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Trusted Advisor? Keep the Advice!

Posted by Amar Sheth on Mar 10, 2014 6:36:43 AM

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Trust MeIt’s unfortunate when words that once meant something are now being used by anyone and everyone. Words have real power and meaning but only when backed up by real action.

Although words aren’t anyone's monopoly, we do expect that those who use them do so carefully.

And although I’m not advocating that we copyright words, as individuals we all have the unique ability to make conscious decisions on what words we do use.

Possibly the two most overused (and over-abused) words in business today are trusted advisor. I’m sure we’ve all worked for (or currently work for) companies that have told the world how they endeavor to be the customer’s trusted advisor.

In addition to sounding like a term from the 90’s, “trusted advisor” makes you sound like a me-too sales person. Why would you want to compete to get mindshare if virtually everyone else is using that same term?

What Is an Advisor?

As the word implies, an advisor (or adviser if you’d like to be less formal) is one that doles out advice. Presumably this is good advice you’ve asked for. But in the world of sales, when no one is asking a sales person for their advice can you really use this term?

Are you uniquely qualified to be an advisor if no one wants your advice?

Be very careful when using terms like this. Your company may want you to use this term in your e-mail signature, or it may be a part of cold calling scripts you have. Just be careful and don’t abuse the term; make sure your company is actually one that gets asked for advice.

Social Selling Breakup

Trust: Do You Have It?

And trust is one of those terms I don’t need to tell you about (I hope). Trust me, when someone says “trust me” you better have your guard up. Oops!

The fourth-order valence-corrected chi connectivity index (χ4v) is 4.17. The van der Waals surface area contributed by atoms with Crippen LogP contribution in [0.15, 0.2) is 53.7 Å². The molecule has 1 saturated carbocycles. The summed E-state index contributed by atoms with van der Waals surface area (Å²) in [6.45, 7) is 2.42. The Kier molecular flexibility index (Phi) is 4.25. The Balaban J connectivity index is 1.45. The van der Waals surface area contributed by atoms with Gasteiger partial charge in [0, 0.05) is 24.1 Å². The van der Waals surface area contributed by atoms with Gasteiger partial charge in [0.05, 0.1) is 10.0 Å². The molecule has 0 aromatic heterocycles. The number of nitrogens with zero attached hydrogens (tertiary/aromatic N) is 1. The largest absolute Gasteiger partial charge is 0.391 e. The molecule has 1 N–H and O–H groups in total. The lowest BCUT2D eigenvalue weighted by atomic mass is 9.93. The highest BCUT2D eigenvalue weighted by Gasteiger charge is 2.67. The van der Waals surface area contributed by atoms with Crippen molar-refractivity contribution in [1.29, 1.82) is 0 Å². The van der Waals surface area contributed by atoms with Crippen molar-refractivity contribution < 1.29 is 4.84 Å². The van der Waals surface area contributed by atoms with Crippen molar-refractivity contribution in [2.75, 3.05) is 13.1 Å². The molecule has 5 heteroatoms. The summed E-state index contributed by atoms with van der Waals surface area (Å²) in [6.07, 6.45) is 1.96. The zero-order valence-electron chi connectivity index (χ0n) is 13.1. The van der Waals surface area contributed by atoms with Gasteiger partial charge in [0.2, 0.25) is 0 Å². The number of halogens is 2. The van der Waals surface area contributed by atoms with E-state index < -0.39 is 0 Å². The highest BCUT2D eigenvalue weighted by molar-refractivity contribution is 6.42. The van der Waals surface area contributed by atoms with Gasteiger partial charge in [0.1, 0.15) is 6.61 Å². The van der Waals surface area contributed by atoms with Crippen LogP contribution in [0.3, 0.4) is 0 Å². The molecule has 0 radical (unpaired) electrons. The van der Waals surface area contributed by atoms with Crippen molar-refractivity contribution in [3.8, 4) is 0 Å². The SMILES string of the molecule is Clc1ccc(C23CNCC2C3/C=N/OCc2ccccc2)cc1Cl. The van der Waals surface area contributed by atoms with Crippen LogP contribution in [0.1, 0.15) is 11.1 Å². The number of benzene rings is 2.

Trust is something that takes time to establish. You’ve got to be willing to put everything on the line and help your client succeed. If you’re not willing to stick your neck out, you shouldn’t be throwing around words like this.

Customers Are Guarded

Do you feel that customers and prospects question your motives? They’re now very cautious and guarded. Years of over-abuse by smooth-talking sales reps has left them feeling unloved and frustrated.

They’ve seen, heard and bought from so many trusted advisors that they’ve given up. But as an astute sales professional, you realize the potential here: by being genuine, you are able to differentiate yourself.

This begs the question:

How Can You Be a Trusted Advisor?

Today, being a trusted advisor in B2B sales is a really difficult thing to achieve. You may have the best intentions but how will you convince your potential buyers and future advocates of this? No one will believe you if you say “I’m a trusted advisor”. Why? Because you’ve got to prove it first. And this takes time.

One of the best ways today is to use social selling to your advantage. Social selling allows you to share ideas in words or video that are uniquely your own. If you know about a particular industry, it’s now easier than ever to express your thoughts.

Because buyers are guarded, use the power of social to help paint the picture that you are what you say you are. Use the power of your past clients to help tell this story as well.

Seems simple, right? Yet 99% of sales people aren’t doing this today. Here’s your opportunity: be in the top 1% to start taking extreme advantage.

The Bottom Line

Be mindful, aware and careful when using terms like trusted advisor. These are words that some have taken years to use. I’m not suggesting you don’t use them. Just back them up with tangible actions that can be validated.

Use social selling to your distinct advantage. It’ll help you make your case faster.

Got questions on how to start becoming a trusted advisor with social selling? Allow me to prove myself to you and your business. Schedule a time in my calendar below to get started.

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Amar Sheth

Amar Sheth

About the Author

Amar Sheth has trained thousands of people worldwide on the topic of Social Selling, through a style that’s part storytelling and part motivational.

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